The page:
Constantine E. Kontokosta, PhD, PE, is an Associate Professor of Urban Science and Planning and Director of the Civic Analytics program at the NYU Marron Institute of Urban Management. He also directs the Urban Intelligence Lab and holds cross-appointments at the Center for Urban Science and Progress (CUSP) and the Department of Civil and Urban Engineering (CUE). He is affiliated faculty at the Wagner School of Public Service, Visiting Professor of Computer Science at the University of Warwick (UK), and a Senior Scholar at the New York Academy of Medicine. Previously, he served as the inaugural Deputy Director of CUSP and Assistant Professor of Urban Informatics at CUSP and CUE, where he was part of the Center’s founding leadership team and designed and launched the first graduate program in urban informatics. He is the founding Principal Investigator of the Quantified Community research initiative that integrates hyperlocal urban sensors with city-scale data analytics to understand neighborhood dynamics and well-being, and is one of the largest community-driven IoT projects in New York City. He is a 2017 recipient of the National Science Foundation CAREER Award for his research in urban informatics for sustainable cities.

Trained in urban planning and computational methods (Columbia), finance and economics (NYU), and systems science and engineering (UPenn), Constantine brings an inter-disciplinary perspective to urban science that integrates fundamental research with impact-driven, use-inspired needs. His work leverages large-scale data with computational methods to understand and drive change in energy efficiency and climate policy, neighborhood change and the impacts of urban development, and community-driven air quality monitoring and environmental justice. Recent projects include research with NYC311 and Kansas City to measure bias in citizen complaint reporting for predictive analytics; with a homeless shelter provider to apply machine learning algorithms to identify at-risk homeless families; and with the City of New York, Washington, DC, and the UN to leverage large-scale data analytics for building energy and climate policy. Constantine’s research groups – the Civic Analytics Program and the Urban Intelligence Lab – are motivated by a desire to bring evidence to policy-making, to democratize knowledge through information transparency, and to uncover discrimination and bias in data-driven decision-making.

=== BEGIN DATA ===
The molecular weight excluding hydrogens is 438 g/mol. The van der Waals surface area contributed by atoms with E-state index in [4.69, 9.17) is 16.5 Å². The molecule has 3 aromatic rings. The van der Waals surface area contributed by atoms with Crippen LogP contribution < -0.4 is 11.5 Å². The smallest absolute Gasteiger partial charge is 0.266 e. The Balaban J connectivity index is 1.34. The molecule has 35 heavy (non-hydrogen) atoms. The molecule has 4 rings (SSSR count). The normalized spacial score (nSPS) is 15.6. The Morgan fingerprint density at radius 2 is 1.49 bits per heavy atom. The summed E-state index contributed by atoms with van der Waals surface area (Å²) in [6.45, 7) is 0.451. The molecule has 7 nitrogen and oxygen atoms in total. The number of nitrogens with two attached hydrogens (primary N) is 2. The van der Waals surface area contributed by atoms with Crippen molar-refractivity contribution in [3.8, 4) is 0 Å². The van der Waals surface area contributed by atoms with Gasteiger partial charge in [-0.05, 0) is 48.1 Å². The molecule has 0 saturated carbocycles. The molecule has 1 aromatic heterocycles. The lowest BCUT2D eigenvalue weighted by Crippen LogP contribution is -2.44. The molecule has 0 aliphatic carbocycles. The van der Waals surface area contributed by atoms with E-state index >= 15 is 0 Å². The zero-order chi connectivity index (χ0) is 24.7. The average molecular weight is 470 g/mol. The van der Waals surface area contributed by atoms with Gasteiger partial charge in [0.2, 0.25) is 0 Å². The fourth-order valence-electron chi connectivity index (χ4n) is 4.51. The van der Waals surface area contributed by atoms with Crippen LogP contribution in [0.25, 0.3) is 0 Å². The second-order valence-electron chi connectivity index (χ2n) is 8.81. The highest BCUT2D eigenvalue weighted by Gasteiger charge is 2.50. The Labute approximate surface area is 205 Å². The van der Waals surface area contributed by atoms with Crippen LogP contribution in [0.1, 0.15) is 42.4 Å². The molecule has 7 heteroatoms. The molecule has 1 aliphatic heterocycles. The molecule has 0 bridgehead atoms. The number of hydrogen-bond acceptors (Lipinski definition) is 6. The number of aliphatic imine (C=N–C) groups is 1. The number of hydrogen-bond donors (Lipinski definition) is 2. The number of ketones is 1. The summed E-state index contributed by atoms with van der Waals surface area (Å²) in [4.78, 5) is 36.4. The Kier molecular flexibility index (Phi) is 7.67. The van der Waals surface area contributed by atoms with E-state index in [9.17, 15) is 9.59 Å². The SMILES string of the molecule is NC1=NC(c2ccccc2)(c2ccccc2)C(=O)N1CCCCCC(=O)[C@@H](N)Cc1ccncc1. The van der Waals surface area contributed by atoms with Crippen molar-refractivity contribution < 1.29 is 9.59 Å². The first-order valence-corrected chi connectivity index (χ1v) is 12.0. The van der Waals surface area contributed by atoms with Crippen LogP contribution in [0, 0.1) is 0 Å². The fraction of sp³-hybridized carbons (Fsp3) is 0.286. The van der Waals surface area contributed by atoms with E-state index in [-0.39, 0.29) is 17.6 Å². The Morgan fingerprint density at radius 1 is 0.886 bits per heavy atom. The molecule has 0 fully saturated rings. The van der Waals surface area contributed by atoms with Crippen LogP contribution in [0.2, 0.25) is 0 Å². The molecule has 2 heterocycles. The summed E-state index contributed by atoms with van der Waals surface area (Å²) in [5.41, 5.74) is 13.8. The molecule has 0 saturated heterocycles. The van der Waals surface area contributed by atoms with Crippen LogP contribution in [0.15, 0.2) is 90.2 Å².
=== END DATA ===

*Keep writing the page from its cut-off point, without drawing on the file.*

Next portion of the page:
Constantine’s research is funded by the National Science Foundation (NSF), MacArthur Foundation, Sloan Foundation, the U.S. Department of Transportation, the NYC Mayor’s Office of Sustainability, the Lincoln Institute of Land Policy, and the U.S. Department of Housing and Urban Development, among others, and he has received several honors for his work, including the IBM Faculty Award, the Google IoT Research Award, the UN Data for Climate Action Challenge Award,  the Goddard Junior Faculty Fellowship, the Charles Abrams Award for Social Justice Research, and a NYU Award for Teaching Excellence. Constantine has published more than 70 peer-reviewed publications in leading academic journals – in fields ranging from urban planning to signal processing – and has two forthcoming books on urban analytics and data-driven climate action. His research has been featured in the New York Times, the Wall Street Journal, the Economist, FastCompany, CityLab, Wired, CNN, NPR, and other media outlets. He holds a PhD, M.Phil, and M.S. from Columbia University, a M.S. from New York University, and a B.S.E. from the University of Pennsylvania.

He serves on committees and advisory boards at the National Academies, DARPA, and the NSF Northeast Big Data Hub, and previously served on the boards of the UNEP Sustainable Buildings and Climate Council, the Royal Institution of Chartered Surveyors, and as Vice Chair and Commissioner of the Suffolk County (NY) Planning Commission. In addition to his academic work, Constantine is an accomplished entrepreneur and, together with his brother, Michael Kontokosta, designed, built, and owns Kontokosta Winery, the Harborfront Inn, and Cove Place Inn, all on the North Fork of Long Island, as well as numerous properties in New York City and the East End.